There’s a cookie on the table. It’s a kind you’ve never tried before, a white chocolate macadamia nut cookie with tiny bits of raspberry mixed in. Momma said she baked it for you, just because she loves you, but you can’t have it until after dinner.
But it looks so good! You gaze longingly at the cookie. You want it. It’s not wrong to want it; after all, it’s for you. It was created and brought to your attention for the express purpose of your enjoyment. You have only to wait.
But waiting is the hardest thing you’ve ever faced in your young life. Look, on that commercial! That kid is eating a cookie in the middle of the day. And you are pretty sure that was a cookie crumb that Mommy just brushed off of Daddy’s chin. No fair! Why are the rules different for him?
You pull the cookie a little closer so you can inhale its sweet aroma. Swallowing hard, you clench your fists and ask your mom how long until dinner. She assures you it won’t be long now and asks you to wait patiently. A slow nod is the only response you can muster.
You glance back to make sure no one is looking. Coast clear, you reach out a tentative finger and just touch the edge of your future treat. It will be yours! And nobody said not to touch. But the touch becomes a caress which causes a crumb to fall to the formica. Uh, oh.
There it is. It’s calling you. You know it would be so yummy. And it’s only a itty bit, just enough to taste! Surely that would be okay, right?
As you give the tidbit a quick flick with your fingertip, your waiting tongue reaches for it. The two magically meld and your mouth is suffused with the long-awaited (it seems to you) pleasure. Okay, that’s all. You tasted and you know it’s going to be great! You can wait now.
But within moments, your hand is on its way back to caress your intended. Another morsel won’t hurt. When nothing significant presents itself, you scratch a bit. Come on, just a little more?
You are rewarded to find that your finger has accumulated some of the gooey stuff of your cookie under its nail. You bring it to your nose, inhaling deeply before taking it between your lips. As you suckle the digit, your tongue lightly scrapes the tip and savors the tangy, sweet goodness.
Then you scratch again. And again. You aren’t eating the cookie, exactly. You’re only tasting it. She didn’t say don’t taste it. It’s just to hold you over, to help you wait.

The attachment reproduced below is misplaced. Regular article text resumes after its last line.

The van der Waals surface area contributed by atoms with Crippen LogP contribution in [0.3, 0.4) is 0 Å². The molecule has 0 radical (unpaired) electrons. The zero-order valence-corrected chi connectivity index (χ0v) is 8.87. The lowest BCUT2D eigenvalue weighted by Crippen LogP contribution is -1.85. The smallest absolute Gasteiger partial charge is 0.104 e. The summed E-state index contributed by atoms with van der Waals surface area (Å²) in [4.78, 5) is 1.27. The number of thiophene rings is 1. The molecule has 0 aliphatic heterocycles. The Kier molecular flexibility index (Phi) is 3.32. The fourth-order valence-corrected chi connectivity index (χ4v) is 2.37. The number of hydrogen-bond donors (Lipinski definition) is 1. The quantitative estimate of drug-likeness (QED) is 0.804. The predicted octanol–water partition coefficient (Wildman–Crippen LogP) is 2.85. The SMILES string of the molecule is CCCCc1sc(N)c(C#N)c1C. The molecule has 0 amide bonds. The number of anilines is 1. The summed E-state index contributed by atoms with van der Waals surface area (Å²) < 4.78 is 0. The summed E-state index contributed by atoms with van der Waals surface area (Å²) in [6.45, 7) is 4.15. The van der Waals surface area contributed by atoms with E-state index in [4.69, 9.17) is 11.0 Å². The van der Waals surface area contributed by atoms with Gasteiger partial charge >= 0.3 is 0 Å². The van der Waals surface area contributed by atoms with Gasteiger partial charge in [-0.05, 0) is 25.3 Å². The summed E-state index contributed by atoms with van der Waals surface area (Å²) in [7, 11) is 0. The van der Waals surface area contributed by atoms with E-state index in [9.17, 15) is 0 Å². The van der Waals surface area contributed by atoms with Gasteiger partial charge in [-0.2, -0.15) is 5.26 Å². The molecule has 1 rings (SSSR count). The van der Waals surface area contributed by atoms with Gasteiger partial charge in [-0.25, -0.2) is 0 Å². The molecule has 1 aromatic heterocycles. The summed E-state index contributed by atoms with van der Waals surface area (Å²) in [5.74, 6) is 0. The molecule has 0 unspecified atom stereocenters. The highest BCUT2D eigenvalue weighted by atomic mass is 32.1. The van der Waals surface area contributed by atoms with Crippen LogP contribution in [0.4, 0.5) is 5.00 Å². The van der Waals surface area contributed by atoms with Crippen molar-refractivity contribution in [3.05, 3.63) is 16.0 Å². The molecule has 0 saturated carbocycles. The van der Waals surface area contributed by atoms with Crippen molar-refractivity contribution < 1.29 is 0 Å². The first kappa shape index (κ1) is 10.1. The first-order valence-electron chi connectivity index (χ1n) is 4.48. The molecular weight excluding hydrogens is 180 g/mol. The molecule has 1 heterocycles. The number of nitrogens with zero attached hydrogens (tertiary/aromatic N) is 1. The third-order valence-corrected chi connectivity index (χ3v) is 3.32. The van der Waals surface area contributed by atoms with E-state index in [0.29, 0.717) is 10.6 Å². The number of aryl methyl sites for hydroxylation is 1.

But how can you wait? That’s the most delicious thing you’ve ever experienced and it’s staring you right in the face. It’s offering itself to you and she said it was yours. She even told you where it waited, put it within your grasp! How could you not be drawn there? How could you not nudge it to the table edge and nibble, like this?
Oh, no! Now you’ve done it. There is the evidence, the mark of your indiscretion marring the cookie’s former perfection. There’s no hiding it and now you may lose your sweet. What if it gets taken from you for your disobedience?
There is no time to waste! The whole cookie is chewed and swallowed with narry a drop of cold milk to wash it down. Its sweetness now seems sickly, as you slink from the table leaving a small scattering of crumbles where once a tantalizing wonder lay.
You feel guilty, because you are guilty. Your mom gave you that cookie as a special gift, intending for you to enjoy it when she said the time was right. But you took matters (and the cookie) into your own hand and decided your own timetable. Now your appetite is ruined and your blessing is no more.
Were you wrong to anticipate? No. Would you have sinned to imagine eating the cookie? Of course not. Nor would it have been wrong to enjoy it fully at its appointed time. But you were tempted by your desire to touch, then to taste, then to devour. And now your first white chocolate raspberry macadamia nut cookie is gone and you have nothing but a knot in the pit of your stomach where there should have been satisfaction.
Because you know the timing was off. It wasn’t dessert time yet.
You run to Mommy, crying. Sorry. You’ll never do it again. You ask her to not show you the cookie until it’s time to eat it.
But your mom won’t always protect you from yourself. She will help you practice internal fortitude. You’ll know where the cookies are and you will have to choose to avoid them or feel this dissatisfaction and even self-disgust.
After dinner, when the time is right, when you are full of the everyday goodness of meat and vegetables, that’s when you can enjoy your cookie with your family and not in secret. And the next night, maybe you’ll have chocolate chip. Or a snickerdoodle. Hmmm, the flavor possibilities are endless…